One of the jewels in “Charm City’s” crown is the Baltimore Symphony Orchestra or BSO. As part of this Season’s productions the Baltimore Symphony Orchestra will be performing Hindemith’s “Sancta Susanna” in a semi-staged production directed by Kateryna Sokolova. The program will include Hindemith’s’ “Sancta Susanna.” Also, on the program is Wagner’s “Prelude and Liebestod from Tristan und Isolde” and Brahms’ “Symphony No. 4.”
The performance will take place at the Meyerhoff Symphony Hall in Baltimore on Thursday, October 17 at 8 pm and The Music Center at Strathmore in North Bethesda on Sunday, October 20 at 3 pm. Performers include Music Director Marin Alsop; Aušrinė Stundytė, soprano; Renée Morloc, contralto; Sonya Alexandra Knussen, contralto; Women’s Voices of Peabody Opera; and Kateryna Sokolova, director.
The BSO’s synopsis the production is as follows:
In 1921, the 25-year-old Paul Hindemith wrote a one-act opera “Sancta Susanna” (“Saint Susanna”) that rocked the world of German music in its graphic depiction of repressed sexuality in a nunnery run amok. Hindemith’s chosen conductor for the premiere, Fritz Busch, refused to lead it on the grounds it was sacrilegious, and the premiere was therefore delayed to March 1922 at the Frankfurt Opera. The Institute of the Catholic League of Women protested it, and by 1934, Hindemith himself banned all future performances, because he was tired of dealing with the controversy…
The libretto for “Sancta Susanna” was based on a play of the same title by August Stramm, an Expressionist poet who had been killed in World War I. It is set in a cloistered nunnery on a sultry, sensuous, wind-filled May evening. The old Sister Clementia finds the young nun Susanna bowed in prayer before the high altar. The nuns call her “Sancta Susanna” because she is prone to visions….
Since the characters sing mostly fragmented, enigmatic phrases—except for Clementia’s narrative—the orchestra carries the dominant role, describing their emotions and relentlessly building the drama to its climax.
I had a chance to interview the director of “Sancta Susanna,” Kateryna Sokolova.
Bio: Having graduated in 2012 from the Royal Central School of Speech and Drama with a master’s degree, Kateryna Sokolova went on to work in theatres such as Deutsche Oper Berlin, Theater an der Wien, De Nationale Opera in Amsterdam and Schauspielhaus Zürich. During this time, she was assistant to directors such as Christof Loy, Alvis Hermanis, Barbara Frey, René Pollesch, Stefan Pucher, Hans Neuenfels and Kasper Holten.
In 2014 she staged “A Hero of Our Time” after a novel by Michal Lermontov – her first work at the Schauspielhaus Zürich. 2016 and 2017 she staged Verdi’s “Macbeth” and Mozart’s “Entführung Aus DemSerial” at the Staatstheater Oldenburg.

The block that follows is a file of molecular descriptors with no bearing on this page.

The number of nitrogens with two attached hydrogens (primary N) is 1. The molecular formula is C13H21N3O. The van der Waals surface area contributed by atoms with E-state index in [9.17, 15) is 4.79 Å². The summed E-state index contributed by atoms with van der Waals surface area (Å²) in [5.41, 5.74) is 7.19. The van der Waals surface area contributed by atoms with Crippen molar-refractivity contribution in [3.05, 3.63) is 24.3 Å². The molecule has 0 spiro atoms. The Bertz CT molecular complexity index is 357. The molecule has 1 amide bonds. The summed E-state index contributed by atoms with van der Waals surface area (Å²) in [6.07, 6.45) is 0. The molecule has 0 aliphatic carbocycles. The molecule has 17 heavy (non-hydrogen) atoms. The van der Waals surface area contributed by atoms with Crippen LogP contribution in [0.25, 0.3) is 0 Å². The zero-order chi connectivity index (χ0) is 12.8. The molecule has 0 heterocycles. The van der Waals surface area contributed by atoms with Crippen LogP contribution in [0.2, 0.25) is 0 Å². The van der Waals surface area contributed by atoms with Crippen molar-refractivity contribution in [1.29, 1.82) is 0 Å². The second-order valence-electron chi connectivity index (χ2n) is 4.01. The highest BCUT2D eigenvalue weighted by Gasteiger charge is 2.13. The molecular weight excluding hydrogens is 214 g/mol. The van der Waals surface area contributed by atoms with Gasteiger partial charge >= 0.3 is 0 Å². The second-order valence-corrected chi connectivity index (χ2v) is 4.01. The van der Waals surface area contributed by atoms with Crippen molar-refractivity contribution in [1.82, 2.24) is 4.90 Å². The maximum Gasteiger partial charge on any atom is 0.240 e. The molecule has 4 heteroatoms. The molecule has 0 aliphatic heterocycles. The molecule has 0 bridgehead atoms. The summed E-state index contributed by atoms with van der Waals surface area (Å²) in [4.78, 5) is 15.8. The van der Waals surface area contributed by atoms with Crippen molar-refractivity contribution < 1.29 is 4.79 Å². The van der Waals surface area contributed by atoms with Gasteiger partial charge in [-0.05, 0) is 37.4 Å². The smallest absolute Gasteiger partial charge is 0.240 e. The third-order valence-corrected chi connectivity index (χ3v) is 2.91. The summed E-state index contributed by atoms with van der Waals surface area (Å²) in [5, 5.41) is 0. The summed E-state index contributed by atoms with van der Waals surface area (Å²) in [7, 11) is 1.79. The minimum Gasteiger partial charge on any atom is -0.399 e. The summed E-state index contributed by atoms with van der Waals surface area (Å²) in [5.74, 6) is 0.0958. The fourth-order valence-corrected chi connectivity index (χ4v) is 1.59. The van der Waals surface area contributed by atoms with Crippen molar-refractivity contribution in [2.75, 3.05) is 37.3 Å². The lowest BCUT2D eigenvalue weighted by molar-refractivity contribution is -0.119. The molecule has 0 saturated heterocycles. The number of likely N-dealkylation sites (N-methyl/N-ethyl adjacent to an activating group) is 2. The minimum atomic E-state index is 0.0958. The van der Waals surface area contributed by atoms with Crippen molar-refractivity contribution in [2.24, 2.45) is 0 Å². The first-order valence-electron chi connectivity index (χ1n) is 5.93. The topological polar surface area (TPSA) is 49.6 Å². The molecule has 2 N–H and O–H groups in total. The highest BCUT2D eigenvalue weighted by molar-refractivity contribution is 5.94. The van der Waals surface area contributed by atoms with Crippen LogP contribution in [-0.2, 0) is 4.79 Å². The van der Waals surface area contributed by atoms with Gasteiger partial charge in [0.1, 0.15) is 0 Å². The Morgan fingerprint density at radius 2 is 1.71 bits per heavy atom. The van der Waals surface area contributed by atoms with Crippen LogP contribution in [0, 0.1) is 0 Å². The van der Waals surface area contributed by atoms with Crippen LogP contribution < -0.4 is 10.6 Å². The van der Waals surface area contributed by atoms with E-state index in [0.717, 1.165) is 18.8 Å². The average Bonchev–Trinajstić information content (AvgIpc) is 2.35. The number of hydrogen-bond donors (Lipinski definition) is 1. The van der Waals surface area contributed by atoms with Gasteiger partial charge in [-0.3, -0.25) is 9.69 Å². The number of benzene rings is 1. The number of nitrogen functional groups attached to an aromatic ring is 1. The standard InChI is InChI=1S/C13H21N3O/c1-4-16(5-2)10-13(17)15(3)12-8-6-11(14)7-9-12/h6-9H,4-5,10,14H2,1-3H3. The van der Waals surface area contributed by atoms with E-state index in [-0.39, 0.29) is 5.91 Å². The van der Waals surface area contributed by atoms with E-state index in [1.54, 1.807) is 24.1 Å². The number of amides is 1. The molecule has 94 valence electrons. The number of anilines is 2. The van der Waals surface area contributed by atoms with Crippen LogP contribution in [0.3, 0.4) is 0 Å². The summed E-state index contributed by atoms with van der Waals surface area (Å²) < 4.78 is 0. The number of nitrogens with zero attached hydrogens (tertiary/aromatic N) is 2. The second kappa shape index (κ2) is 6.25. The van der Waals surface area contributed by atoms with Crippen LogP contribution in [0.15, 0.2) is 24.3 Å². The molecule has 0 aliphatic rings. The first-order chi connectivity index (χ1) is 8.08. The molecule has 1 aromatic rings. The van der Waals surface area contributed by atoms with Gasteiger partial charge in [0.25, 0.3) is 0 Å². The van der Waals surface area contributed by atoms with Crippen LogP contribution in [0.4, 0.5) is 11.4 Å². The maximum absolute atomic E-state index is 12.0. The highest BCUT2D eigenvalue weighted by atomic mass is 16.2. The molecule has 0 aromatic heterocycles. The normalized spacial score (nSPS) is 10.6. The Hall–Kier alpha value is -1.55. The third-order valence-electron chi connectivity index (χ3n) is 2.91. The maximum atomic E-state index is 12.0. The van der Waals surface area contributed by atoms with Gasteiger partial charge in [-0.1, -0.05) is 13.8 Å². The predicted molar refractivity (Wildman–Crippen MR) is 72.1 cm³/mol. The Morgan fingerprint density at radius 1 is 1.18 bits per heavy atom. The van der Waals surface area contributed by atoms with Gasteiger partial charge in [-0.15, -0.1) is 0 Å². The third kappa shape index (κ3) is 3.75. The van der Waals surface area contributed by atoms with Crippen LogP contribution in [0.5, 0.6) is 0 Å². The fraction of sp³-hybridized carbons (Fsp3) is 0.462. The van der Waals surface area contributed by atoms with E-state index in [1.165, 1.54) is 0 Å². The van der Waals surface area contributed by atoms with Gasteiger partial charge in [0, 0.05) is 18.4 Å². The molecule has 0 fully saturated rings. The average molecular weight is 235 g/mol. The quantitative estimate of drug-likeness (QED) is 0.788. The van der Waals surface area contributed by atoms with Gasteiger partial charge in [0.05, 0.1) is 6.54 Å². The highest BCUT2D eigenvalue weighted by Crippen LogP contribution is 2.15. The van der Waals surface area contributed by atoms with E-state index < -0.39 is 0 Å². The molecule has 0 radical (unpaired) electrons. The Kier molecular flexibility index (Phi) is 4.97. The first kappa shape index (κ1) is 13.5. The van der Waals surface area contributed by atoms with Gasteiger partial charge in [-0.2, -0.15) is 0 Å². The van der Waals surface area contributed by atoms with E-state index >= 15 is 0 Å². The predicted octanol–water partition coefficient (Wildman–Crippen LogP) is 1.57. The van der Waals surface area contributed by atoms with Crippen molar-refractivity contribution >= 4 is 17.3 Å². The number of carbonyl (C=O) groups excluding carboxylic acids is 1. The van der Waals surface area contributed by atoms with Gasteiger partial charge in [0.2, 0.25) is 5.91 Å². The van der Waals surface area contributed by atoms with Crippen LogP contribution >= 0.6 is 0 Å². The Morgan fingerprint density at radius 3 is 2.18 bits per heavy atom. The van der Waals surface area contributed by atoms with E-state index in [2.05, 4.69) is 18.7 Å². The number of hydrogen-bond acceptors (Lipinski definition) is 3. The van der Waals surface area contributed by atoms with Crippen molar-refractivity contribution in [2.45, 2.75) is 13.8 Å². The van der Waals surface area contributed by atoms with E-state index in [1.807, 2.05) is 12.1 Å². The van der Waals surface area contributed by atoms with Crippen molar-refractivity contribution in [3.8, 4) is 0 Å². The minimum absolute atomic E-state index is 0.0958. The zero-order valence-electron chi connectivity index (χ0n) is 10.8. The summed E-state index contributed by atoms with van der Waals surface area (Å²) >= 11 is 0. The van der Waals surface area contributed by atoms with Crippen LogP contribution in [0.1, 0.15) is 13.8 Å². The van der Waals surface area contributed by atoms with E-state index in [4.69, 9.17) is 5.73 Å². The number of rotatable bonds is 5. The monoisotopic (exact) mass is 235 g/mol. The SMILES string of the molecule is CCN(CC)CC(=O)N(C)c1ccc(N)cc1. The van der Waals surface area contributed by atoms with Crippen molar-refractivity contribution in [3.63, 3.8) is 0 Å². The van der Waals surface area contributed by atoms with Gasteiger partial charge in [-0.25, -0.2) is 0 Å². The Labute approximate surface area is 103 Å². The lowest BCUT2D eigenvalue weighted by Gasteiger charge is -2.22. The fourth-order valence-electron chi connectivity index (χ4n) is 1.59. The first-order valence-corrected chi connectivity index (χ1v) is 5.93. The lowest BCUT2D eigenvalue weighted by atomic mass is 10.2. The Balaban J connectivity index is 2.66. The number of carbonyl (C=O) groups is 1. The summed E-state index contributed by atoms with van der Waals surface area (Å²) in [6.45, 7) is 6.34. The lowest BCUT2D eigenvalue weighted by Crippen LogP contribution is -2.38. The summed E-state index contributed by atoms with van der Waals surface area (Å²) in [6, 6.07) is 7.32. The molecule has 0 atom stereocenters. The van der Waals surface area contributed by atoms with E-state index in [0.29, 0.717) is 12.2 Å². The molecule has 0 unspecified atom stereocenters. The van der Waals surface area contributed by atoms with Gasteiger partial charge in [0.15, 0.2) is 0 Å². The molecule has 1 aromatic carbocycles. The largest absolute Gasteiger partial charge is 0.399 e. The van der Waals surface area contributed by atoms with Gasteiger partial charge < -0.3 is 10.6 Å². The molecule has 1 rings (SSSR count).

Future projects include ‘Sancta Susanna’ at the Konzerthaus Wien and ‘Genia’ at the Kammeroper Wien.
Kateryna Sokolova is a member of the European Academy of Music Theatre. She is furthermore winner of the German federal competition Jugend musiziert Hesse (Category Piano) in 2004, 2006 and a fellow of the German Academic Scholarship Foundation.
- Can you tell us a little more about yourself?
I was born in Ukraine, raised in Germany and educated in London. Currently, I live and work in Vienna. Having worked in drama and opera, I, above all, appreciate opera’s potential to communicate with the audience in the most immediate way as music can speak to us even more directly than words. Because music doesn’t lie. It’s the most honest mode of communication we have invented. It is more immediate and truthful than words can ever be.
- What do you find is the greatest difference between the present day European stage and American stage or how are they the same?
This is my first time working in the USA. So far, the collaboration with the BSO orchestra has been a great pleasure, and I’m looking very forward to present our work to the American audience.
- How does directing an opera, musical, or semi-staged production differ?
The differences are mainly technical. There is much less time to direct a semi-staged production, and one is working with a very reduced arsenal of stage design, lighting, costume and props. A semi-staged opera’s focus is therefore entirely on the performance of the singers as there are almost no means of stage illusion one would usually employ in a regular theatre production. Regardless of the differences, the objective for the director remains the same – to make the emotional paths of the characters readable to the audience in the most clear and captivating way as possible.
- What do you think audiences will enjoy the most about “Sancta Susanna?”
The pure force and expressivity of the music and, hopefully and above all, however, the honesty and humanity with which Hindemith is tackling the delicate subject of the opera.
- Do you have any future projects and if not is there anything you would love to direct?
My next project is a world premiere of an opera composed in honor of Ludwig van Beethoven, which I will open at the Kammeroper in Vienna this coming March.
The BSO only produces one semi-staged production a season. So, “Sancta Susanna” is a very special event and a treat for BSO audiences.
Thanks to Rosie Constantine for her help with this article.